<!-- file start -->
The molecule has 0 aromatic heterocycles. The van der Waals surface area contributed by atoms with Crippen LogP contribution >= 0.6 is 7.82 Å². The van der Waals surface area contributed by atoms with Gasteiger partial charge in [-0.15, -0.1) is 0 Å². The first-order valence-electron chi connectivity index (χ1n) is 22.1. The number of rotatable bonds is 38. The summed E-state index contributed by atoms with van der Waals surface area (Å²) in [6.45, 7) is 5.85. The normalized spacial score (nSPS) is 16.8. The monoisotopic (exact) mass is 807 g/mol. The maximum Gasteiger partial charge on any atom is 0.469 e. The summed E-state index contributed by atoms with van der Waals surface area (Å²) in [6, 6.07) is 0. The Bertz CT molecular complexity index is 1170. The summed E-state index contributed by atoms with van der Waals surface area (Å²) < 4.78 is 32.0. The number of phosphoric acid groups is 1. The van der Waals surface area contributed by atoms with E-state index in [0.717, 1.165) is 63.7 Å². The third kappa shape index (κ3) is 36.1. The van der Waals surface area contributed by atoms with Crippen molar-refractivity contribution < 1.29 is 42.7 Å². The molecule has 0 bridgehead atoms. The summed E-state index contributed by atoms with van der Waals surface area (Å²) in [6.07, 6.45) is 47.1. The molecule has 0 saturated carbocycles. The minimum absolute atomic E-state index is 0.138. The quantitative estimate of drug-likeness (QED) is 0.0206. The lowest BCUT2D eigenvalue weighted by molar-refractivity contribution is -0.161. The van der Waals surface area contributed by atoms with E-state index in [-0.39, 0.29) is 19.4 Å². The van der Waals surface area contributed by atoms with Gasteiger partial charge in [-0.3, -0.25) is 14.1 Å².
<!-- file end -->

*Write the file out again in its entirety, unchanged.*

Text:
The molecule has 0 aromatic heterocycles. The van der Waals surface area contributed by atoms with Crippen LogP contribution >= 0.6 is 7.82 Å². The van der Waals surface area contributed by atoms with Gasteiger partial charge in [-0.15, -0.1) is 0 Å². The first-order valence-electron chi connectivity index (χ1n) is 22.1. The number of rotatable bonds is 38. The summed E-state index contributed by atoms with van der Waals surface area (Å²) in [6.45, 7) is 5.85. The normalized spacial score (nSPS) is 16.8. The monoisotopic (exact) mass is 807 g/mol. The maximum Gasteiger partial charge on any atom is 0.469 e. The summed E-state index contributed by atoms with van der Waals surface area (Å²) in [6, 6.07) is 0. The Bertz CT molecular complexity index is 1170. The summed E-state index contributed by atoms with van der Waals surface area (Å²) < 4.78 is 32.0. The number of phosphoric acid groups is 1. The van der Waals surface area contributed by atoms with E-state index in [0.717, 1.165) is 63.7 Å². The third kappa shape index (κ3) is 36.1. The van der Waals surface area contributed by atoms with Crippen molar-refractivity contribution < 1.29 is 42.7 Å². The molecule has 0 bridgehead atoms. The summed E-state index contributed by atoms with van der Waals surface area (Å²) in [6.07, 6.45) is 47.1. The molecule has 0 saturated carbocycles. The minimum absolute atomic E-state index is 0.138. The quantitative estimate of drug-likeness (QED) is 0.0206. The lowest BCUT2D eigenvalue weighted by molar-refractivity contribution is -0.161. The van der Waals surface area contributed by atoms with E-state index in [-0.39, 0.29) is 19.4 Å². The van der Waals surface area contributed by atoms with Gasteiger partial charge in [-0.3, -0.25) is 14.1 Å².